What do black bears have in common with Bayesian statistics? Both make an appearance in a 2013 paper written by Rens Van de Schoot, Marjolein Verhoeven, and Herbert Hoijtink in the European Journal of Developmental Psychology. In this paper, the authors use a hiking trip to illustrate Bayesian thinking and its advantages over traditional, sometimes called frequentist, statistics.
During a hiking trip in Alaska, one of the Dutch authors observed a bit of black fur behind some bushes. Was it a bear? Being a scientist, he applied a traditional significance testing approach to the problem, formulating a null hypothesis: “There is no bear.” The hiker then had to use the evidence available to decide whether to reject the null hypothesis, which he did, deciding, “It is not the case that there is not a bear.” Presumably, he turned around.
Of course, what the hiker was really interested in was whether there was a bear, which is not something that traditional hypothesis testing can determine: The best one can do, using traditional methods, is reject the null (see APS President C. Randy Gallistel’s upcoming September Observer column for more on this topic). But Bayesian statistics allow experimenters to formulate and directly test hypotheses of interest such as, “There is a bear.” The authors reason, “More can be learned from data by evaluating informative hypotheses than by testing the traditional null hypothesis” (p. 82).
Van de Schoot and colleagues define an “informative hypothesis” as an expectation that contains prior information. One important advantage of Bayesian statistics is that they allow the formulation of informative hypotheses, meaning that they enable the integration of pre-existing knowledge and evidence into hypotheses. The hiker might know, for example, that black bears are quite common in Alaska and that the cost of a false negative — assuming no bear but interrupting one that is in fact there — is greater than the cost of a false positive — assuming a bear even though none is there and needlessly rerouting the hike. With these details in mind, the hiker might not require much evidence to accept that a bear is hiding in the underbrush and to back away slowly. If the encounter were taking place in the Netherlands, where there are no native bears, a great deal of evidence would be required to support the hypothesis that “There is a bear.” (Of course, one could have escaped from the zoo.)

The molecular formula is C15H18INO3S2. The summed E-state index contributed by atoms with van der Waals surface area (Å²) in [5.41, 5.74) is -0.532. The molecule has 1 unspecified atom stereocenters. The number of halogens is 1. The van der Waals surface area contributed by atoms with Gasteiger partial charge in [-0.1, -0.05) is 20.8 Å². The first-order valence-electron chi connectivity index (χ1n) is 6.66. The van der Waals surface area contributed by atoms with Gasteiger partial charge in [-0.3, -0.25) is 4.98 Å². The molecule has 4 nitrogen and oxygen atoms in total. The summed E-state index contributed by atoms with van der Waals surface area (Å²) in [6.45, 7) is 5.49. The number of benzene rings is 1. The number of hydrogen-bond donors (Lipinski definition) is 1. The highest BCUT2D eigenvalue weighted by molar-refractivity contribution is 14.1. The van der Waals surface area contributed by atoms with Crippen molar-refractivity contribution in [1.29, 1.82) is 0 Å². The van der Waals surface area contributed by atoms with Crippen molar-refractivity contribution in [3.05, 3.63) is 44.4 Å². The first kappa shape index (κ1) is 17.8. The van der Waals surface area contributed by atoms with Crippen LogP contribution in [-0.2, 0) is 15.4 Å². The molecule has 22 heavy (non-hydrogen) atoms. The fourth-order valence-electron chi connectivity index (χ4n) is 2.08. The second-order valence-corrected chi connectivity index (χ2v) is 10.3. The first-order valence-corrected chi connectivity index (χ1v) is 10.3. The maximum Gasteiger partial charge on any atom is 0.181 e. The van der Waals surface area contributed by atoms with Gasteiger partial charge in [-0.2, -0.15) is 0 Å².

To translate this anecdote into a real research problem, the scientists describe a project studying depression in adolescents. The project investigated whether adolescent girls show more symptoms of depression than do boys at a certain age and if this difference persists over time. To test the theory, the experimenters devised two hypotheses informed by prior literature. Next, they collected data using surveys and questionnaires, and then they used structural equation modeling and Bayesian methods to test these specific hypotheses rather than focusing on rejecting the null hypothesis. The analysis showed that differences in depression symptoms were related to coping styles common among both girls and boys — namely, negative coping styles were connected to depressive symptoms regardless of gender.
The authors used the statistical software Mplus (Muthén & Muthén, 1998–2012) to conduct the Bayesian analyses. They provide a step-by-step primer on how to do this in both Mplus and the R programming language.
“Many researchers want to evaluate their expectations directly, but have been unable to do so because the statistical tools were not yet available” say Van de Schoot and colleagues, “These tools are ready to be used for any researcher within the social sciences” (p. 94). According to these authors, Bayesian methods are tools researchers have been waiting for.
Muthén, L. K., & Muthén, B. O. (1998–2012). Mplus user’s guide, 7e. Los Angeles, CA: Muthén & Muthén.
Van de Schoot, R., Verhoeven, M., & Hoijtink, H. (2013). Bayesian evaluation of informative hypotheses in SEM using MPlus: A black bear story. European Journal of Developmental Psychology, 10, 81–98. http://dx.doi.org/10.1080/17405629.2012.732719
(2014). Corrigendum. European Journal of Developmental Psychology, 11, 396. http://dx.doi.org/10.1080/17405629.2014.885645